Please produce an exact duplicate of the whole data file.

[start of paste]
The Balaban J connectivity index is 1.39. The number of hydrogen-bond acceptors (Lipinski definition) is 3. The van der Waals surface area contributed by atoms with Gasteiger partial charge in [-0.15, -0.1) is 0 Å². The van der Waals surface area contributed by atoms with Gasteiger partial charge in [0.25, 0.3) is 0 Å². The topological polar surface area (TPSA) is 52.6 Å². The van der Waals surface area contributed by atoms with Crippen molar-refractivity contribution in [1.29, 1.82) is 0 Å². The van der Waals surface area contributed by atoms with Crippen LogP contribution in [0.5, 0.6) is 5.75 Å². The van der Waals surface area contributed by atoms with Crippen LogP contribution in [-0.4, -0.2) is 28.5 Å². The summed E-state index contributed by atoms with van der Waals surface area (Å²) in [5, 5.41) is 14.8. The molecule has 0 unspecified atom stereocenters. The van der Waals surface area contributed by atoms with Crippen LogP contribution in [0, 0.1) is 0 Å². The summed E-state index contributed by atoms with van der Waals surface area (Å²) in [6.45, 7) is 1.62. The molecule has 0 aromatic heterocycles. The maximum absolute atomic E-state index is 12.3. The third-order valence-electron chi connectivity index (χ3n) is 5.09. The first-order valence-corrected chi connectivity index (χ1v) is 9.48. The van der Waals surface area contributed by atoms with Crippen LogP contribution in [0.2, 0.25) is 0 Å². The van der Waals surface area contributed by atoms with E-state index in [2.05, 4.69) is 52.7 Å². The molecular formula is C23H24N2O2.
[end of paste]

The Balaban J connectivity index is 1.39. The number of hydrogen-bond acceptors (Lipinski definition) is 3. The van der Waals surface area contributed by atoms with Gasteiger partial charge in [-0.15, -0.1) is 0 Å². The van der Waals surface area contributed by atoms with Gasteiger partial charge in [0.25, 0.3) is 0 Å². The topological polar surface area (TPSA) is 52.6 Å². The van der Waals surface area contributed by atoms with Crippen molar-refractivity contribution in [1.29, 1.82) is 0 Å². The van der Waals surface area contributed by atoms with Crippen LogP contribution in [0.5, 0.6) is 5.75 Å². The van der Waals surface area contributed by atoms with Crippen LogP contribution in [-0.4, -0.2) is 28.5 Å². The summed E-state index contributed by atoms with van der Waals surface area (Å²) in [5, 5.41) is 14.8. The molecule has 0 unspecified atom stereocenters. The van der Waals surface area contributed by atoms with Crippen LogP contribution in [0, 0.1) is 0 Å². The summed E-state index contributed by atoms with van der Waals surface area (Å²) in [6.45, 7) is 1.62. The molecule has 0 aromatic heterocycles. The maximum absolute atomic E-state index is 12.3. The third-order valence-electron chi connectivity index (χ3n) is 5.09. The first-order valence-corrected chi connectivity index (χ1v) is 9.48. The van der Waals surface area contributed by atoms with Crippen LogP contribution in [0.2, 0.25) is 0 Å². The van der Waals surface area contributed by atoms with E-state index in [2.05, 4.69) is 52.7 Å². The molecular formula is C23H24N2O2.